Recovering From a Cervical Injury

While we have all probably suffered from a stiff neck from time to time, identifying the characteristics of a cervical injury can help expedite the healing process. In order to properly diagnose a cervical injury we have to understand what one is. A cervical injury is basically damage to what is considered white matter or myelinated fiber tracks that transmit and receive sensory and motor signals to and from our brains. This damage can be caused by a number of reasons: an accident, sports injury, or just overexertion all of which can cause a strain or sprain in the area. Any type of exercise or rehabilitation program should be done so after consulting your physician or physical therapist so a plan can be tailored to your injury and needs.

Causes of Cervical Injury

Recovering Cervical Injury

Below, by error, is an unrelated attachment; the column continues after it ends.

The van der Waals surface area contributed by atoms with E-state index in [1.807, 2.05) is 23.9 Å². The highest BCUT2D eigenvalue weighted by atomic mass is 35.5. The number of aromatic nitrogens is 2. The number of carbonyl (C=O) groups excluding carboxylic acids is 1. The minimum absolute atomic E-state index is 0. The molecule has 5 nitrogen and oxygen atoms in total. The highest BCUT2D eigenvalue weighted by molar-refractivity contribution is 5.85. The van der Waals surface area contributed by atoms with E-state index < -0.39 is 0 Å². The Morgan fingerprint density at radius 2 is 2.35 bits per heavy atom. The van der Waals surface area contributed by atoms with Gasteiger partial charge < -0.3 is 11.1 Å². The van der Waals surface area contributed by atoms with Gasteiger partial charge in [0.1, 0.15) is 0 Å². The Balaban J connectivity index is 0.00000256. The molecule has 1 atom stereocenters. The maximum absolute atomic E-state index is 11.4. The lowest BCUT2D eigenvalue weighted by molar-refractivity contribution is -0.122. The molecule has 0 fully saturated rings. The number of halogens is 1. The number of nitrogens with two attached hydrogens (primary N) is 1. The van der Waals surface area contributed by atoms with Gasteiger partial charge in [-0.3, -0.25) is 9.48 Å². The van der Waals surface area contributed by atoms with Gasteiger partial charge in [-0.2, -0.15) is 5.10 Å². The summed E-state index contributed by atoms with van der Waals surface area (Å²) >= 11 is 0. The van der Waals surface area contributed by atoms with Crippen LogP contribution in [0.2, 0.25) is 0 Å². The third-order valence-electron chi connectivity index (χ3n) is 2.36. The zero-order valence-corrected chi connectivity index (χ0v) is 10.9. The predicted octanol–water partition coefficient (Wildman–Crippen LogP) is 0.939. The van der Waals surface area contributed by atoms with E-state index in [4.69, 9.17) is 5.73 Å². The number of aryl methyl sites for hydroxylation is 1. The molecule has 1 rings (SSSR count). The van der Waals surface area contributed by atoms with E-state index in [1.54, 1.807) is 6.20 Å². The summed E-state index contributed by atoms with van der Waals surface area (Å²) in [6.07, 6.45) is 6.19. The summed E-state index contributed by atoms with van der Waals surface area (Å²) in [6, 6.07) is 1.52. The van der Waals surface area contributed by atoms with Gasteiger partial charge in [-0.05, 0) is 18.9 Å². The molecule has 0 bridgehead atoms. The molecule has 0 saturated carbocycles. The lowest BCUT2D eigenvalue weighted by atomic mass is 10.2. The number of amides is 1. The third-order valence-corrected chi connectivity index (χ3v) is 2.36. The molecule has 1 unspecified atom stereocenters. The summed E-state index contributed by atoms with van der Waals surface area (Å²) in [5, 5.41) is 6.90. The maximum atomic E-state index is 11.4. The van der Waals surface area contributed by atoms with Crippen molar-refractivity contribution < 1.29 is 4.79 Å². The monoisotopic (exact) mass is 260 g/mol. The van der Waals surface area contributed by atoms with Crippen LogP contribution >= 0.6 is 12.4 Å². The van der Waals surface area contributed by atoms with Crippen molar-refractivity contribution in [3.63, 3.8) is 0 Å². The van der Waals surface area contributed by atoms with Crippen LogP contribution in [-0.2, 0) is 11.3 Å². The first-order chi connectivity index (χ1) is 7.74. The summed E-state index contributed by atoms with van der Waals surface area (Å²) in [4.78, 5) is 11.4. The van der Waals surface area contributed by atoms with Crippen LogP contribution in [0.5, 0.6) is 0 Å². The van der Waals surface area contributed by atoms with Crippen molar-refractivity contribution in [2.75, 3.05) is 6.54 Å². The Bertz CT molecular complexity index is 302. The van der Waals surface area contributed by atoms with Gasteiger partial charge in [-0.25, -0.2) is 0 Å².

We are always discovering different ways to injure ourselves, whether it’s our own fault or through the actions of somebody else. Something as simple as being rear-ended in a car accident or a sports injury, such as from football or hockey, can lead to an injury in or around our head and neck area. Car accidents can lead to whiplash injuries which can be quite painful. An article for spine-health.com states that whiplash injuries can include joint dysfunction, where one of the joints in the spine or limbs lose resiliency and therefore possibly reducing range of motion and causing pain, and disc herniation, which is an injury to the disc between vertebrae causing tears and causing the disc to press on and irritate spinal cord nerves. Most sports cervical injuries are probably acute strains or sprains of the muscles in the neck as well as contusions to surrounding soft tissue according to an article written by Gerard Malanga, M.D. and Sherwin Ho, M.D. for emedicine.medscape.com. The article identifies a strain as an overstretched muscle such as the trapezius, rhomboid, and the scalenes, just to name a few, while a sprain is an injury to a ligament. Other causes of cervical injuries are spinal cord compression (stenosis), rheumatoid arthritis, or surgery. While some of these injuries can be minor, some can be quite serious and affect our everyday mobility and quality of life. Since our cervical area is quite important to us it is important to properly exercise and rehabilitate even the smallest of cervical injuries.